The corruption by Big Pharma of the FDA and NIMH is not difficult when these agencies' overseer, the U.S. Congress, has also been corrupted by Big Pharma. Billy Tauzin, a former Republican congressperson from Louisiana, is one example. Tauzin, as chairman of the House Energy and Commerce Committee, helped shepherd passage of the Medicare prescription drug law -- a bonanza for Big Pharma. Soon after this favor to Big Pharma, Tauzin became head of Pharmaceutical Research and Manufacturers of America (PhRMA), Big Pharma's trade organization. Tauzin's annual salary as head of PhRMA is $2 million.
Robert Whitaker, in his book Mad in America, summarized the beginnings of Big Pharma's corruption of America's psychiatrists and their professional organization, the American Psychiatric Association (APA): By the early 1970s, all of psychiatry was in the process of being transformed by the influence of drug money. Pill-oriented shrinks could earn much more than those who relied primarily on psychotherapy (prescribing a pill takes a lot less time than talk therapy); drug-company sales representatives who came to their offices often plied them with little gifts (dinners, tickets to entertainment, and the like); and their trade organization, the APA, had become ever more fiscally dependent on drug companies. 30 percent of the APA's annual budget came from drug advertisements to its journals."
Whitaker also reported that the APA relied on drug company grants to fund its "educational" programs. Such grants have continued and in the first quarter of 2007, Eli Lilly reported providing grants of over $412,000 for two APA programs: "Improving Depression Treatments" and "Understanding the Complexity of Bipolar Mixed Episodes."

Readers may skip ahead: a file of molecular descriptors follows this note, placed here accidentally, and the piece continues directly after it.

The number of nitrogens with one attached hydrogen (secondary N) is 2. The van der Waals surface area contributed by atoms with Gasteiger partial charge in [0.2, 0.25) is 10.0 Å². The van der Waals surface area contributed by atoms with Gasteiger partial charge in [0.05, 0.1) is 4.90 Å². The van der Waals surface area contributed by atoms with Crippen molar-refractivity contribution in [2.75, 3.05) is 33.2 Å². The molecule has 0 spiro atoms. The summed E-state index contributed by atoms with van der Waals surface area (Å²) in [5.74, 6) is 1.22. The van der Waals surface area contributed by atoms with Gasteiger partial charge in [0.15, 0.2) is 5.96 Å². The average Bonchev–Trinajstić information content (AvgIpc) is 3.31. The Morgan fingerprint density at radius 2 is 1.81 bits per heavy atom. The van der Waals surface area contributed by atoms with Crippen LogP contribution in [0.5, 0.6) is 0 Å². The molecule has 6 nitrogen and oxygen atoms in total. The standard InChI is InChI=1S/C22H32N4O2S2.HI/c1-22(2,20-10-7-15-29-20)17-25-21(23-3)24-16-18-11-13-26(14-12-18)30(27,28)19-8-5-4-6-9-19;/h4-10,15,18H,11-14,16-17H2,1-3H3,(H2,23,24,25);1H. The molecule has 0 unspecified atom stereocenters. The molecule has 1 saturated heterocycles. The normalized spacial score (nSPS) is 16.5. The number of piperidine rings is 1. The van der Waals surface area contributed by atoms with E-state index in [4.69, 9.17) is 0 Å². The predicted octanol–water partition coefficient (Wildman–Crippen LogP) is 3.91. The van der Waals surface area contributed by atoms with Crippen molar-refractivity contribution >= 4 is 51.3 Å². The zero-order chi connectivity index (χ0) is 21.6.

Drug companies have also been successful hijacking university psychiatry departments. In 2005 the Boston Globe reported that Harvard Medical School's psychiatry department at Massachusetts General Hospital received $6.5 million from four drug companies. Marcia Angell, physician and former editor-in-chief of the New England Journal of Medicine and author of The Truth About the Drug Companies, reported that the head of the psychiatry department at Brown University Medical School made over $500,000 in one year consulting for drug companies that make antidepressants. Angell remarked, "When the New England Journal of Medicine, under my editorship, published a study by him and his colleagues of an antidepressant agent, there wasn't enough room to print all the authors' conflict-of-interest disclosures. The full list had to be put on the website."
Drug companies also provide major funding for so-called "mental health consumer organizations," the most well-known of which is the National Alliance for the Mentally Ill (NAMI). NAMI received $11.72 million from drug companies between 1996 and mid-1999, according to Mother Jones in 1999, which also reported that Eli Lilly was NAMI's leading drug company funder and that "in the case of Lilly, at least, 'funding' takes more than one form. Jerry Radke, a Lilly executive, is 'on loan' to NAMI, working out of the organization's headquarters."
ExposÃƒÂ©s of Big Pharma methods of influencing NAMI have not stopped the practice. In the first quarter of 2007, Eli Lilly's "Grant Office 2007" posted that Lilly provided NAMI with a grant of $450,000 for NAMI's "Campaign for the Mind of America 2007." For those troubled by the success of the psycho-pharmaceutical-industrial complex at manufacturing consent in the United States, the title "Campaign for the Mind of America 2007" is a chilling one.